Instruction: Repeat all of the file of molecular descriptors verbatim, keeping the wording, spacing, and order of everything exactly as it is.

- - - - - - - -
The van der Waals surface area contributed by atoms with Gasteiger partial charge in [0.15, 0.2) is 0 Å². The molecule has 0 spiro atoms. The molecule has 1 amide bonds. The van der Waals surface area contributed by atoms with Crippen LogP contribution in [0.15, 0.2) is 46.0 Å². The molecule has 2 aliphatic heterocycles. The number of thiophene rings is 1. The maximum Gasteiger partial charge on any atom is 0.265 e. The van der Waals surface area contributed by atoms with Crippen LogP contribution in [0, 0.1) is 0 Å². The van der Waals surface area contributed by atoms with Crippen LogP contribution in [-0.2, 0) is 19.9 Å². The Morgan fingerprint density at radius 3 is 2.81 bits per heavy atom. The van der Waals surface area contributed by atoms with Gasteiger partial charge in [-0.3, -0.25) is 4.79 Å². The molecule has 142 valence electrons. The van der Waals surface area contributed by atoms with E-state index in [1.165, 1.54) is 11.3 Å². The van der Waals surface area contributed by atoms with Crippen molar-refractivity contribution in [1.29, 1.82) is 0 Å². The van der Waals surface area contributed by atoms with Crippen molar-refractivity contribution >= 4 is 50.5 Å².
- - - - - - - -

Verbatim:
The van der Waals surface area contributed by atoms with Gasteiger partial charge in [0.15, 0.2) is 0 Å². The molecule has 0 spiro atoms. The molecule has 1 amide bonds. The van der Waals surface area contributed by atoms with Crippen LogP contribution in [0.15, 0.2) is 46.0 Å². The molecule has 2 aliphatic heterocycles. The number of thiophene rings is 1. The maximum Gasteiger partial charge on any atom is 0.265 e. The van der Waals surface area contributed by atoms with Crippen LogP contribution in [0, 0.1) is 0 Å². The van der Waals surface area contributed by atoms with Crippen LogP contribution in [-0.2, 0) is 19.9 Å². The Morgan fingerprint density at radius 3 is 2.81 bits per heavy atom. The van der Waals surface area contributed by atoms with Gasteiger partial charge in [-0.3, -0.25) is 4.79 Å². The molecule has 142 valence electrons. The van der Waals surface area contributed by atoms with E-state index in [1.165, 1.54) is 11.3 Å². The van der Waals surface area contributed by atoms with Crippen molar-refractivity contribution in [1.29, 1.82) is 0 Å². The van der Waals surface area contributed by atoms with Crippen molar-refractivity contribution >= 4 is 50.5 Å².